The art of love: Kitagawa Utamaro

A moment of exquisite subtlety

Kitagawa Utamaro: 'Lovers' (from Uta makura / The Poem of the Pillow), British Museum

"Sex, in so far as it is not a purely physiological reproductive mechanism, lies in the domain of aesthetics," observed the American poet Ezra Pound, with veracity. But it's not a truth you're likely to pick up from the average skin magazine or sex manual. Western art, meanwhile, though extremely interested in sex, has tended to avoid sexual intercourse itself. So turn to a Japanese erotic print, such as Kitagawa Utamaro's Lovers.

Social ceremony with its rules and role-playing does not stop at the bedroom door. Here are a man and a woman, joined mouth-to-mouth and crotch-to-crotch in a highly civilised and aestheticised act. The man's fan isn't lowered. Fingers delicately, fastidiously pinch.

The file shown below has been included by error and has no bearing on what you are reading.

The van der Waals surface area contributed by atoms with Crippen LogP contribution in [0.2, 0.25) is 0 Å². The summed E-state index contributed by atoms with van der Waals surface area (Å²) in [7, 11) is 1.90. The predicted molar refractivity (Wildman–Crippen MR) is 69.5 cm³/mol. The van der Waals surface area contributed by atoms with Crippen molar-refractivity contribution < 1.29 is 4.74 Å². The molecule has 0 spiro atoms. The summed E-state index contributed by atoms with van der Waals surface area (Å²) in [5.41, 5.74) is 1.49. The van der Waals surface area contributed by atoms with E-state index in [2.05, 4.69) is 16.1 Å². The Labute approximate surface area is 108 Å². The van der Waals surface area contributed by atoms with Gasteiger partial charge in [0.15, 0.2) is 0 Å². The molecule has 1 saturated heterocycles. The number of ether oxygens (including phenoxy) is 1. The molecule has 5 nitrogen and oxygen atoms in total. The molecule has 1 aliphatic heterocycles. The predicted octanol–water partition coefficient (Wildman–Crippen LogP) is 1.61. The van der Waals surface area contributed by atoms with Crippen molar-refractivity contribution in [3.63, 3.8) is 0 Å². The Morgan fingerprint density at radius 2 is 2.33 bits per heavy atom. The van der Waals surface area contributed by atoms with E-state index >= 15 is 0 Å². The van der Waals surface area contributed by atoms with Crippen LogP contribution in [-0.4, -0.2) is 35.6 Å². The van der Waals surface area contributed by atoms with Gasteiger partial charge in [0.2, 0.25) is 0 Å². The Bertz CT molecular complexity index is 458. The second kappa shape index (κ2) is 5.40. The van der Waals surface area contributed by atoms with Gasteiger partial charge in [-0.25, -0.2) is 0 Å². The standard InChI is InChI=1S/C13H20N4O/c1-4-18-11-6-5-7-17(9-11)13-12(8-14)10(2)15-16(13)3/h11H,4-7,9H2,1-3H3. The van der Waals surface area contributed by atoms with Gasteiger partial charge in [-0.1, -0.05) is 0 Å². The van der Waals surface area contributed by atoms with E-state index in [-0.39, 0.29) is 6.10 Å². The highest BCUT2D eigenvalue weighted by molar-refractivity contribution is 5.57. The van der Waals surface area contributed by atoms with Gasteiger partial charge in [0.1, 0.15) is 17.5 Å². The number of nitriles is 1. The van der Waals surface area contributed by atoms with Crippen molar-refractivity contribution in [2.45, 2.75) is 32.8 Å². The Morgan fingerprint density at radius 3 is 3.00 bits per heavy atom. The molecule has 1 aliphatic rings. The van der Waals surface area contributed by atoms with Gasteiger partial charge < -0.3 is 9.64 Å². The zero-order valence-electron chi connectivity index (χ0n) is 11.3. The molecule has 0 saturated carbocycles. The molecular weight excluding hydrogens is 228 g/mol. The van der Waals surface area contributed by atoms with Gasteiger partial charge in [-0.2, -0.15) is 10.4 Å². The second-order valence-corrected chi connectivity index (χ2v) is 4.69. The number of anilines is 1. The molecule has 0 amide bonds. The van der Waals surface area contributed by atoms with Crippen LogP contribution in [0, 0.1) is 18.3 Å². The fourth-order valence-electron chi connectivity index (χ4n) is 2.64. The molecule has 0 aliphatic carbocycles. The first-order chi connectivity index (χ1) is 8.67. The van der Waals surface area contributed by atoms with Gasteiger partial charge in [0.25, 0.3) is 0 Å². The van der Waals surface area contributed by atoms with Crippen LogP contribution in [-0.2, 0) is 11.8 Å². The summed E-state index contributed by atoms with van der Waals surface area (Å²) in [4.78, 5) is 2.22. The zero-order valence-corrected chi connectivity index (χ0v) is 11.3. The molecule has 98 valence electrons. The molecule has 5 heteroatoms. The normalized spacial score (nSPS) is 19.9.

Some Japanese sex images give their figures enormous genitals, visibly penetrating. Not so Utamaro's. The coming together of these bodies is acted out in the behaviour of their patterned clothing. Their gowns are tucked and interleaved, entwining and sheathing. The lines of fabric surge in rolling, rocking curves, breaking and cascading in fractured or liquid folds.

Every shape and gesture is perfectly clear a carefully performed, separately appreciated sensation. There are points of exquisite subtlety. See how the man's right eye is just visible, but almost indistinguishable from the edge of the woman's hairdo. These are connoisseurs of flesh.